It has long been suggested by senior politicians from both main parties that civil servants in the Home Office pick and choose which government policies to implement and which to ignore or undermine.
On the Labour side, David Blunkett once complained of his reforms being ‘swamped by the history and practices of the Home Office’ while John Reid famously branded the section of the department charged with running immigration policy as ‘not fit for purpose’.
On the Tory side, a source ‘close to Amber Rudd’ accused the department’s then Permanent Secretary of having been ‘purposefully opaque’ with her. Priti Patel fell out with the same official, Sir Philip Rutnam, in spectacular style having allegedly nicknamed him ‘Dr No’.
So it probably should not come as a surprise to learn that the government’s flagship attempts to toughen-up asylum processes are simply not reflected in a Home Office manual for staff assessing individual claims.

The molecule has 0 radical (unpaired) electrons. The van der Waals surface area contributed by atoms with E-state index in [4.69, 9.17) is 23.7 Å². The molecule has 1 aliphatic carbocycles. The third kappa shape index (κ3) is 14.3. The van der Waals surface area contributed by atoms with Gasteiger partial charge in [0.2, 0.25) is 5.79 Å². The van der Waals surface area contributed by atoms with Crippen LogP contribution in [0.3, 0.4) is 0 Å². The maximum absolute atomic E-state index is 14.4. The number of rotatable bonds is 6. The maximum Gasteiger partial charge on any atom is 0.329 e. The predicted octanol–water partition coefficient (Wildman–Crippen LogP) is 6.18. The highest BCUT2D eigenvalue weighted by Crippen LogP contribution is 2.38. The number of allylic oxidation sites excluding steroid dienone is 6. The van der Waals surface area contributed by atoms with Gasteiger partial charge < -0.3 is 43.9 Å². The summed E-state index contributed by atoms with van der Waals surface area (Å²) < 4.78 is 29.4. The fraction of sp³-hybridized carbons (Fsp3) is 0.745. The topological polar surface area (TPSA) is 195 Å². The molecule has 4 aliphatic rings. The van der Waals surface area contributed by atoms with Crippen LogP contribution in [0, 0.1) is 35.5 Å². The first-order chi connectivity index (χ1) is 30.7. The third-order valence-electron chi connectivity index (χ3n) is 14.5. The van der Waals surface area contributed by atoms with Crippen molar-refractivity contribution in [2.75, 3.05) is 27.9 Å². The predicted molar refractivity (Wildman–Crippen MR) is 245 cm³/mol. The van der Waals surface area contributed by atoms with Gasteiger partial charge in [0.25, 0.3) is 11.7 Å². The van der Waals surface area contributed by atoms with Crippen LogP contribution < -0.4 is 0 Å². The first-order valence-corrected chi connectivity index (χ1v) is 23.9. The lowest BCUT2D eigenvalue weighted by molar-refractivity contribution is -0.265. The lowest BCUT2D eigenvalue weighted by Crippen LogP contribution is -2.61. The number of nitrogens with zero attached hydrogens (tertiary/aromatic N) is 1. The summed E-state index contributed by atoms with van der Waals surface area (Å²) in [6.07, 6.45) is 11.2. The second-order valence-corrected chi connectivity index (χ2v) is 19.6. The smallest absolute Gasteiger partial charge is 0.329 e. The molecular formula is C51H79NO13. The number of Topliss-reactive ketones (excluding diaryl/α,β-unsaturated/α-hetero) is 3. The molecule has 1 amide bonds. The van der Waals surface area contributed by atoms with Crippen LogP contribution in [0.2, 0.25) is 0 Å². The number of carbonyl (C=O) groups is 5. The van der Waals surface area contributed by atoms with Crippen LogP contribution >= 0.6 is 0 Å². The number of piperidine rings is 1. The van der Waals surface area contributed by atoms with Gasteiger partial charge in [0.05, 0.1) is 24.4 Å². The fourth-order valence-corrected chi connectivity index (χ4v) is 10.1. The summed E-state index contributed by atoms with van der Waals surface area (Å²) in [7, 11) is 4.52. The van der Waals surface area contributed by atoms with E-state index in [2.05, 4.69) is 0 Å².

The guidance, unearthed by the Mail on Sunday, tells staff they cannot simply reject the testimony of a migrant who has been caught lying, should not be sceptical when interviewing asylum applicants from nominally safe countries and are forbidden from asking about ‘sexual preferences or activity’ even when that is pertinent to the application.
UK asylum approval rates have soared in recent years and are now among the highest in Europe – averaging 72 per cent in 2021 compared to just 25 per cent in France. This is despite the government making it a top priority to crackdown on abuse of the asylum system by economic migrants.
It will be interesting to learn whether the current guidance to staff assessing claims was expressly approved by ministers or simply compiled by mandarins behind their backs on the basis that it was an operational matter about which they did not need to know.